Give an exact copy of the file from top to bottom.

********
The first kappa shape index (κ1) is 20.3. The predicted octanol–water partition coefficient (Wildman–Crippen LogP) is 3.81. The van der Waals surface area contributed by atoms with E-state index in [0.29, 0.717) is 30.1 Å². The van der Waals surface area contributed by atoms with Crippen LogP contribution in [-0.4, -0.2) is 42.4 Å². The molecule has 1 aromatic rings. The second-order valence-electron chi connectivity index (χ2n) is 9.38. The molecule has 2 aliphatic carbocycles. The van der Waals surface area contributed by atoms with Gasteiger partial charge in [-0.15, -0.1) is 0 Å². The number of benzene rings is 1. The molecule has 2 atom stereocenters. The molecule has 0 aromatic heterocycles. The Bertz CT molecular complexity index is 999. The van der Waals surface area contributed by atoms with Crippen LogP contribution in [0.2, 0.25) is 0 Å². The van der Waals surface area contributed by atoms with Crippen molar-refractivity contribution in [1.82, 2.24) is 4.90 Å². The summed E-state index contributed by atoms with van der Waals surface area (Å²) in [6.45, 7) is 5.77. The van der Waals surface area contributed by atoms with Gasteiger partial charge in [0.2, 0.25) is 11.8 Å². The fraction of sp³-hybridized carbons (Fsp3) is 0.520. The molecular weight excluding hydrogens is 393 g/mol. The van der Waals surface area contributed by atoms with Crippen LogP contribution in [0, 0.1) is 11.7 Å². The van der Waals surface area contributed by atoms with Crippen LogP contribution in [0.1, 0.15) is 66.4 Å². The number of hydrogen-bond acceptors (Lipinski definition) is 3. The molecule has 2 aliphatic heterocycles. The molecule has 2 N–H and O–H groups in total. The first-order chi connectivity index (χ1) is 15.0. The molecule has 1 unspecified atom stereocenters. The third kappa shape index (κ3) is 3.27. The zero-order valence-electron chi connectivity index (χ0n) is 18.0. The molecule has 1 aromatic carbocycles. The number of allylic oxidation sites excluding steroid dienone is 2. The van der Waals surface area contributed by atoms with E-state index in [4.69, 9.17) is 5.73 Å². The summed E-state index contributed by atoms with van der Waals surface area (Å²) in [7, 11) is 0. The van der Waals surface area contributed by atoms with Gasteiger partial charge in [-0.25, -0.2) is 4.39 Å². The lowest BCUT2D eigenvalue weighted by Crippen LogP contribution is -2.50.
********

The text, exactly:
The first kappa shape index (κ1) is 20.3. The predicted octanol–water partition coefficient (Wildman–Crippen LogP) is 3.81. The van der Waals surface area contributed by atoms with E-state index in [0.29, 0.717) is 30.1 Å². The van der Waals surface area contributed by atoms with Crippen LogP contribution in [-0.4, -0.2) is 42.4 Å². The molecule has 1 aromatic rings. The second-order valence-electron chi connectivity index (χ2n) is 9.38. The molecule has 2 aliphatic carbocycles. The van der Waals surface area contributed by atoms with Gasteiger partial charge in [-0.15, -0.1) is 0 Å². The number of benzene rings is 1. The molecule has 2 atom stereocenters. The molecule has 0 aromatic heterocycles. The Bertz CT molecular complexity index is 999. The van der Waals surface area contributed by atoms with Crippen LogP contribution in [0.2, 0.25) is 0 Å². The van der Waals surface area contributed by atoms with Crippen molar-refractivity contribution in [1.82, 2.24) is 4.90 Å². The summed E-state index contributed by atoms with van der Waals surface area (Å²) in [6.45, 7) is 5.77. The van der Waals surface area contributed by atoms with Gasteiger partial charge in [0.2, 0.25) is 11.8 Å². The fraction of sp³-hybridized carbons (Fsp3) is 0.520. The molecular weight excluding hydrogens is 393 g/mol. The van der Waals surface area contributed by atoms with Crippen LogP contribution in [0, 0.1) is 11.7 Å². The van der Waals surface area contributed by atoms with Crippen LogP contribution in [0.1, 0.15) is 66.4 Å². The number of hydrogen-bond acceptors (Lipinski definition) is 3. The molecule has 2 aliphatic heterocycles. The molecule has 2 N–H and O–H groups in total. The first-order chi connectivity index (χ1) is 15.0. The molecule has 1 unspecified atom stereocenters. The third kappa shape index (κ3) is 3.27. The zero-order valence-electron chi connectivity index (χ0n) is 18.0. The molecule has 1 aromatic carbocycles. The number of allylic oxidation sites excluding steroid dienone is 2. The van der Waals surface area contributed by atoms with E-state index in [4.69, 9.17) is 5.73 Å². The summed E-state index contributed by atoms with van der Waals surface area (Å²) in [7, 11) is 0. The van der Waals surface area contributed by atoms with Gasteiger partial charge in [-0.25, -0.2) is 4.39 Å². The lowest BCUT2D eigenvalue weighted by Crippen LogP contribution is -2.50.